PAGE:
Campsites with wheelchair access near Mallaig

A gateway to the islands, lively Mallaig provides an excellent west Highland base.

93% (7 reviews)
93% (7 reviews)

Popular camping styles for Mallaig

Under £50

5 top wheelchair-accessible campsites near Mallaig

95%
(90)

Loch Katrine Eco Camping

22 units · Glamping, Motorhomes1 acre · Stirling and Falkirk, Central Scotland
Loch-side sleeping and exploring in one of Loch Lomond and The Trossachs National Park's most historic locations
Pets
Potable water
Showers
Trash
from 
£10
 / night
95%
(10)

Port nan Gael Campsite

43 units · Motorhomes, Tents2 acres · Pennyghael, Scotland
A lochside campsite on the Isle of Mull
Pets
Potable water
Showers
Trash
from 
£24
 / night
79%
(7)

West Highland Way Hotel & Campsite

46 units · Glamping, Motorhomes, Tents10 acres · Glasgow, Lanarkshire, South Scotland
A welcoming campsite on the West Highland Way
Pets
Potable water
Campfires
Showers
Trash
from 
£30
 / night
93%
(22)

Culdees Castle Estate Glamping

5 units · Glamping, Motorhomes17 acres · Perthshire , Scotland
Luxury woodland cabins, each with a private hot tub, in the grounds of a Scottish castle
Potable water
Campfires
Showers
Trash
Cooking equipment
from 
£25
 / night
100%
(1)

The Pigsty

1 unit · Glamping130 acres · Crieff, Scotland
The Pigsty sits on our family farm in rural Perthshire, with stunning and far-reaching views across the Strathearn Valley. 2 guests x 1 bedroom x 1 bed x 1 bathroom The Pigsty is a short 10 minute drive from Crieff – a historic market town and a hub for tourism, 20 minutes from Perth, and an hour from both Edinburgh and Glasgow. It’s an ideal retreat for those who are looking for a peaceful escape from the city. The space Inside, The Pigsty offers a King-size bed with hypoallergenic bedding, a small kitchen with all the essentials you could need for a short stay, a full-size bath with a rainforest shower, a separate toilet, and a TV. WIFI and central heating are also available. Towels, bedding, and a selection of complementary toiletries are provided during your stay. The dome shape of The Pigsty, the reclaimed wood cladding, and the selection of luxury fabrics create a cosy atmosphere. This alongside the addition of a few mod cons gives The Pigsty a little home away from home magic. Moving outside, The Pigsty offers a spacious decked area with an outdoor dining set – providing the perfect spot to enjoy some alfresco dining or an evening G & T while you watch the sun going down in the evening. From the decking, you might see some of the local wildlife and it’s a prime spot for some evening star gazing on a clear sky night.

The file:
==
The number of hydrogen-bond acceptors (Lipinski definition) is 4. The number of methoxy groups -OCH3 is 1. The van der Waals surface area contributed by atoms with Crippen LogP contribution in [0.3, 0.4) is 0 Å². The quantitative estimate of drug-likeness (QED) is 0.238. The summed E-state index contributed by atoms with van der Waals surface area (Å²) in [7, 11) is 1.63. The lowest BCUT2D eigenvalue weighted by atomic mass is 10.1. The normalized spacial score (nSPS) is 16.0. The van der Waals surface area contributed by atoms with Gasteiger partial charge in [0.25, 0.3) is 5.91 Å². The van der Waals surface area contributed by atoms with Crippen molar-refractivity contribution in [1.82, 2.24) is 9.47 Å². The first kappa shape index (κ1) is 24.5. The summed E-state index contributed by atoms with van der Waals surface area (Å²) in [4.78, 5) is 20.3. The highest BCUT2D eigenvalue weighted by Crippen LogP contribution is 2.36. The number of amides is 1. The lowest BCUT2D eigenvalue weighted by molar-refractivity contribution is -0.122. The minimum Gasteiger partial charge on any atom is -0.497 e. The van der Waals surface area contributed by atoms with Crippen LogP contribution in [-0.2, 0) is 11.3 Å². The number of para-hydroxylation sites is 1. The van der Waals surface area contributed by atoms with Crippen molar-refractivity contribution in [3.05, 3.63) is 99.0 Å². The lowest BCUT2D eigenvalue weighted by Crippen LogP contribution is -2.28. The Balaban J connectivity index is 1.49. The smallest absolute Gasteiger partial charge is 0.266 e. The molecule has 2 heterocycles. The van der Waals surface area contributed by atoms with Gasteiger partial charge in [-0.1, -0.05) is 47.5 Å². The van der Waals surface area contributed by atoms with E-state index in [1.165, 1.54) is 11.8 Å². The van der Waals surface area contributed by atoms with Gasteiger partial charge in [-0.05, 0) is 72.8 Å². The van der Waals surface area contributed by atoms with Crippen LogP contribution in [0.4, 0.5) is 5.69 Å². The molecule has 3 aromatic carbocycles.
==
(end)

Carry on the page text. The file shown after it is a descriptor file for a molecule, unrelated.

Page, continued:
Potable water
Showers
Trash
Cooking equipment
from 
£130
 / night

Dog-friendly getaways

Available this weekend

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Campsites with wheelchair access near Mallaig guide

Overview

The port of Mallaig is often used only as a jumping off point for ferries to the Isle of Skye, the Small Isles, and beyond. Stay a little longer, however, and you’ll find an attractive town where you can soak up the atmosphere of a working fishing port and embark on walks that promise views across the thriving harbor and Loch Nevis to the remote Knoydart Peninsula. Mallaig is also the final stop on the Jacobite Steam Train (better known as the “Harry Potter Train”) route from Fort William.

Where to go

Camusdarach Beach

Between Mallaig and Arisaig along the Road to the Isles, Camusdarach Beach offers white sands and clear waters with great views over the Islands of Eigg, Rum, and the jagged Cuillin Mountains of Skye. This is a great place to base yourself to soak up the scene and enjoy swimming, rock pooling, kayaking, and walking. Set among the seaside scenes and sand dunes, area campsites offer sheltered tent pitches and glamping pods, as well as hard standing pitches for campervans and caravans.

Arisaig

Ten minutes farther south along the Road to the Isles, the little village of Arisaig boasts equally spectacular scenery and provides a good base for exploring the surrounding countryside. North of the village, coastal caravan parks offer grass pitches for tents, as well as spacious hardstanding pitches suitable for caravans, motorhomes, campervans, and trailer tents.

Knoydart

Wild and remote, the Knoydart Peninsula is only accessible by long-distance walk or boat from Mallaig Harbour. Most who make the boat trip only visit for the day to earn bragging rights by stopping in at The Old Forge, famed as Britain’s most remote pub, for a pint or two. Spend the night to tackle the hills and enjoy the tranquility after the daytrippers have gone. Knoydart campsites are commonly set on the beach with views toward the Isle of Rum.

When to go

In the summer months, you’ll find Mallaig bustling with tourists disembarking the Jacobite Steam Train and embarking ferries to the islands. The weather in July and August is as good as it gets in Scotland, but to avoid crowds, consider visiting in off-peak months, such as September or October instead. If planning to travel by ferry, note that rough weather can often force cancellation of services to the Small Isles (especially in winter). 

Know before you go

  • Some campsites in the area are seasonal: check opening dates before travelling.
  • If you choose to wild camp, be sure to adhere to the Scottish Outdoor Access Code. 
  • Mallaig is well connected to Fort William and beyond by bus and train. In summer, booking your journey in advance is advisable.
  • You can easily buy food and camping supplies in Mallaig.
  • Weather is always unpredictable in Scotland. Even in summer, you should bring warm, wet weather gear.

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